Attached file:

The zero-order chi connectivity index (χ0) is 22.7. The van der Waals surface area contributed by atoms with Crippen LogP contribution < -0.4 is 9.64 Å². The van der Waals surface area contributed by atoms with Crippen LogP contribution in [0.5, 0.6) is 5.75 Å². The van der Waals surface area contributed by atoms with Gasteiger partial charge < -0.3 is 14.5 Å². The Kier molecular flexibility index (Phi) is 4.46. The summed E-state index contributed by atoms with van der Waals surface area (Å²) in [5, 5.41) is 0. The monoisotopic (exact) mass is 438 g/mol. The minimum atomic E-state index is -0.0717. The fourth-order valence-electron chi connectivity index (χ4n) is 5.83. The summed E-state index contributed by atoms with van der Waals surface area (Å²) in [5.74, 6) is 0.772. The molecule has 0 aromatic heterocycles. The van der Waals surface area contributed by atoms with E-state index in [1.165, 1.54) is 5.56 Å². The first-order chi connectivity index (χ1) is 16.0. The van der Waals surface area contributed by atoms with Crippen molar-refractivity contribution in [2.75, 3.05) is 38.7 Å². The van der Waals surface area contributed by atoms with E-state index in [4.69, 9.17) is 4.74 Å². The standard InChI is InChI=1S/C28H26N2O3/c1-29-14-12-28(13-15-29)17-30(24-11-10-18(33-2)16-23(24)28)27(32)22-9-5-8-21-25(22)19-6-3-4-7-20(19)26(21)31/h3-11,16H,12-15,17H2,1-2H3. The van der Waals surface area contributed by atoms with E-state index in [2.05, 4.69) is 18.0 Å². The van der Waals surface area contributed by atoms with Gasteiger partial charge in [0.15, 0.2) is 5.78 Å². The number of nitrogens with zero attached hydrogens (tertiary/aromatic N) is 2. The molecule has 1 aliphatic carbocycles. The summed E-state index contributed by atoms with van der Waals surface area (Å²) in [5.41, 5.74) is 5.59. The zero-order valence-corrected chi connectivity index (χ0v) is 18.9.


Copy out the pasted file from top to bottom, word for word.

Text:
The zero-order chi connectivity index (χ0) is 22.7. The van der Waals surface area contributed by atoms with Crippen LogP contribution < -0.4 is 9.64 Å². The van der Waals surface area contributed by atoms with Crippen LogP contribution in [0.5, 0.6) is 5.75 Å². The van der Waals surface area contributed by atoms with Gasteiger partial charge < -0.3 is 14.5 Å². The Kier molecular flexibility index (Phi) is 4.46. The summed E-state index contributed by atoms with van der Waals surface area (Å²) in [5, 5.41) is 0. The monoisotopic (exact) mass is 438 g/mol. The minimum atomic E-state index is -0.0717. The fourth-order valence-electron chi connectivity index (χ4n) is 5.83. The summed E-state index contributed by atoms with van der Waals surface area (Å²) in [5.74, 6) is 0.772. The molecule has 0 aromatic heterocycles. The van der Waals surface area contributed by atoms with E-state index in [1.165, 1.54) is 5.56 Å². The first-order chi connectivity index (χ1) is 16.0. The van der Waals surface area contributed by atoms with Crippen molar-refractivity contribution in [2.75, 3.05) is 38.7 Å². The van der Waals surface area contributed by atoms with E-state index in [4.69, 9.17) is 4.74 Å². The standard InChI is InChI=1S/C28H26N2O3/c1-29-14-12-28(13-15-29)17-30(24-11-10-18(33-2)16-23(24)28)27(32)22-9-5-8-21-25(22)19-6-3-4-7-20(19)26(21)31/h3-11,16H,12-15,17H2,1-2H3. The van der Waals surface area contributed by atoms with E-state index in [2.05, 4.69) is 18.0 Å². The van der Waals surface area contributed by atoms with Gasteiger partial charge in [0.15, 0.2) is 5.78 Å². The number of nitrogens with zero attached hydrogens (tertiary/aromatic N) is 2. The molecule has 1 aliphatic carbocycles. The summed E-state index contributed by atoms with van der Waals surface area (Å²) in [5.41, 5.74) is 5.59. The zero-order valence-corrected chi connectivity index (χ0v) is 18.9.